When I saw that Hong Sangsoo’s latest film The Day He Arrives was on the press list for hold-reviews at the 55th San Francisco International Film Festival, I was excited because such means a release is likely eminent. Little did I know that The Day He Arrives would be arriving so quickly to San Francisco screens after at least one sold out screening at SFIFF.
Starting Friday May 4th, The Day He Arrives will have an exclusive San Francisco engagement at the SF Film Society Center found in the basement of New People on Post Street in the Japantown District. And since I’m a huge fan of Hong and since his repetition of people, spaces, dialogue, and themes is part of what I enjoy about his work, where he creates a luminescent mobius strip of faulty memories in my mind, I plan to try and see a screening everyday of its 7-day run. This won’t be my first time watching the film. Anxious to see it as soon as possible, I’d flown out to Denver to watch The Day He Arrives at the Starz Denver Film Festival late last year with Coffee, Coffee, and More Coffee proprietor Peter Nellhous. Unaware of the hold-review request then, I posted my thoughts at Koreanfilm.org.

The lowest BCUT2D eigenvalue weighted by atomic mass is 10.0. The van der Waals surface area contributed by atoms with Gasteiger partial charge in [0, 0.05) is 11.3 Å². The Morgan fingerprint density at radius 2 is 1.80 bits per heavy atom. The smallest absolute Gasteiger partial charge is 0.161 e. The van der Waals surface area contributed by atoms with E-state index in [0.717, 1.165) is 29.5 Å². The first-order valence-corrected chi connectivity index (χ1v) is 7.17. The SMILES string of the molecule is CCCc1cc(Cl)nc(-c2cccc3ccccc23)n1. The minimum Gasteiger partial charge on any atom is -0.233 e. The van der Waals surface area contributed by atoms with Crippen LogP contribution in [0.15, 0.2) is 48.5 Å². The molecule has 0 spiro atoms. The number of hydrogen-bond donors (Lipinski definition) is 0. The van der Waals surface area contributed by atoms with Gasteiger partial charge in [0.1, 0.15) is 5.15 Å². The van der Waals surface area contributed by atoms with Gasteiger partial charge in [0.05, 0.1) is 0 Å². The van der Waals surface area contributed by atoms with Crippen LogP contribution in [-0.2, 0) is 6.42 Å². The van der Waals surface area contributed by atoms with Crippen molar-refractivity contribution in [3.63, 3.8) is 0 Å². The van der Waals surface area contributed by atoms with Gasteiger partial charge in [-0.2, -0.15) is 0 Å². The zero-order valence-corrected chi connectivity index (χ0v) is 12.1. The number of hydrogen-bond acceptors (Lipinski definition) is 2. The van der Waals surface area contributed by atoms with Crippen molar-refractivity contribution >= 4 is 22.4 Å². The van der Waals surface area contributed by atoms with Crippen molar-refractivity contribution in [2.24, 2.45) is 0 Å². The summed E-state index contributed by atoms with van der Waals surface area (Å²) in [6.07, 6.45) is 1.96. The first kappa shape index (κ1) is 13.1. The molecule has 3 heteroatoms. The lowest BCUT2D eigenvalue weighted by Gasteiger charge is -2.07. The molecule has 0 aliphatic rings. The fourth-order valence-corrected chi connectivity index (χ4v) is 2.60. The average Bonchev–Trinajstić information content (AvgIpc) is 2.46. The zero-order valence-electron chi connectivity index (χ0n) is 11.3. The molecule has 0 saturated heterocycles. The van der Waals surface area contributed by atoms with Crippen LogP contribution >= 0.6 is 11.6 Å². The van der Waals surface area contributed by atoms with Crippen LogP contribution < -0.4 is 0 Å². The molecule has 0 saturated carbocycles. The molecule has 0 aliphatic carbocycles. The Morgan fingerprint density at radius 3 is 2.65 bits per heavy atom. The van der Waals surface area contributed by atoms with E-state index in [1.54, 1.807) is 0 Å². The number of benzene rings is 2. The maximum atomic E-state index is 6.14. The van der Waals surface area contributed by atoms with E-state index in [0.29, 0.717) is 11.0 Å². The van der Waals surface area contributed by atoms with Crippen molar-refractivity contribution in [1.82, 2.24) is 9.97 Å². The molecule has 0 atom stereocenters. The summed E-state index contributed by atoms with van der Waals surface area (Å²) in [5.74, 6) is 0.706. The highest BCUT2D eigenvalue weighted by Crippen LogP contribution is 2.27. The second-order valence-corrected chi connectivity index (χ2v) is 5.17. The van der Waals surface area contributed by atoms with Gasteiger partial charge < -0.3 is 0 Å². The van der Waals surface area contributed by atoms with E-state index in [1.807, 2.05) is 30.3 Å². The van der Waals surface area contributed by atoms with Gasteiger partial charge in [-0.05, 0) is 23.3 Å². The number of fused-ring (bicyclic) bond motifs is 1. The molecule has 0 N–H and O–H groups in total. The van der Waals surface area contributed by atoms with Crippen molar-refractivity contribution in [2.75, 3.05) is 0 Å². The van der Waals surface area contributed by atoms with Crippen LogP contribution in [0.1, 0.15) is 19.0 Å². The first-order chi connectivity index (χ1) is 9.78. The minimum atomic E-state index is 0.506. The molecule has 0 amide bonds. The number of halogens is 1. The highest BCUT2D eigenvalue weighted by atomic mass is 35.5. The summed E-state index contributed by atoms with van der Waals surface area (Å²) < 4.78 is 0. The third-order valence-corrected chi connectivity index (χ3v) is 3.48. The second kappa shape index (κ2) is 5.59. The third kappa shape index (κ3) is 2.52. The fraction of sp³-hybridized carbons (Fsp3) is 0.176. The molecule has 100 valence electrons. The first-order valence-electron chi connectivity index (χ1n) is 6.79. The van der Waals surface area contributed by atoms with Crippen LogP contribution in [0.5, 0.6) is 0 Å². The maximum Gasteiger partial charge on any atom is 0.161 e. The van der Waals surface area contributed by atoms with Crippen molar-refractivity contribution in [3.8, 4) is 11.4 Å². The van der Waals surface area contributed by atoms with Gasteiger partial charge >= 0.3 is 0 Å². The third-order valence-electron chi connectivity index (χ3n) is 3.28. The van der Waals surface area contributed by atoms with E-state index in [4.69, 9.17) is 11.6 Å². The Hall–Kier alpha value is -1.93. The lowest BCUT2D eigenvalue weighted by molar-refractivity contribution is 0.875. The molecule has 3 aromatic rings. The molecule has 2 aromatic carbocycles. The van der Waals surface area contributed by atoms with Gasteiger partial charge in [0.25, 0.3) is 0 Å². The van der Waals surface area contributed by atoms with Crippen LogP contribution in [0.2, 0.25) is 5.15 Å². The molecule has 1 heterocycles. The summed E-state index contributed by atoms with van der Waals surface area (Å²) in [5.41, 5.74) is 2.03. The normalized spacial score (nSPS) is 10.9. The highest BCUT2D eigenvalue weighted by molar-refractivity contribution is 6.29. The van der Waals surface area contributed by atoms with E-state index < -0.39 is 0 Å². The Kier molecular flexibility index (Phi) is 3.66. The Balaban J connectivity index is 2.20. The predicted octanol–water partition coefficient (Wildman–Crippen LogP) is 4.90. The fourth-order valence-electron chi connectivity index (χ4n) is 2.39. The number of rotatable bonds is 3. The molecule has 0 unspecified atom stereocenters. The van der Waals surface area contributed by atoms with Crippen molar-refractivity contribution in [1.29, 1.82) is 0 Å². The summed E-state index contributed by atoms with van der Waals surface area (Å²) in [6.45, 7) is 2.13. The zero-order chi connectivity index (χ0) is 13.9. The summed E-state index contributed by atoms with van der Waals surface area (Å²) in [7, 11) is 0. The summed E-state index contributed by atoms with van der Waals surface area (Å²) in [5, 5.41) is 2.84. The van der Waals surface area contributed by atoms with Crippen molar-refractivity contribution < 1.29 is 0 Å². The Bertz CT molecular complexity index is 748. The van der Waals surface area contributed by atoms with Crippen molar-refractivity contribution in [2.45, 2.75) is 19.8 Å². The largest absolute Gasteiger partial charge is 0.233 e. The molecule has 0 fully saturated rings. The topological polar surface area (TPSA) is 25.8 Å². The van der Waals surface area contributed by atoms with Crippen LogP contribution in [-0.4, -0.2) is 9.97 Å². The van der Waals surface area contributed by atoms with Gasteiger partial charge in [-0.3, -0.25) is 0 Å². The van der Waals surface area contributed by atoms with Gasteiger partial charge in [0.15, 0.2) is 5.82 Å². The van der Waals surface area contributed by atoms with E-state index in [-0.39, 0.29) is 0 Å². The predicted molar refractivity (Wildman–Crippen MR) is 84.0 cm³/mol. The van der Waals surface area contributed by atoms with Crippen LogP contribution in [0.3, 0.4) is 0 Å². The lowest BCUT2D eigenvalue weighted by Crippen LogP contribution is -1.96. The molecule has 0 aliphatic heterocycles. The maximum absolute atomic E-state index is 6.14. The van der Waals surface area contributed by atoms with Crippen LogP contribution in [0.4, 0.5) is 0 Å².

The chance to watch a single Hong film on screen for seven days in a row is a rare treat that I can’t pass up. I’ll be posting my daily re-visits with The Day He Arrives here at VCinema, so watch this space.
[Two notes – 1) I’ve had the pleasure to hang out with Hong a few times, and during one of those visits over Peet’s coffee in Pacific Heights, he told me he prefers that his given name, Sangsoo, be written in romanized script without the hyphen. This is why I’m going against the standard with Korean given names here and typing it sans hyphen. 2) In a few short weeks, The Day He Arrives will no longer be Hong’s latest film. His 13th feature-length film In Another Country, which includes a tripartite role for French actress Isabelle Huppert, will be competing for the Palmd d’Or this year at Cannes in mid-May. ]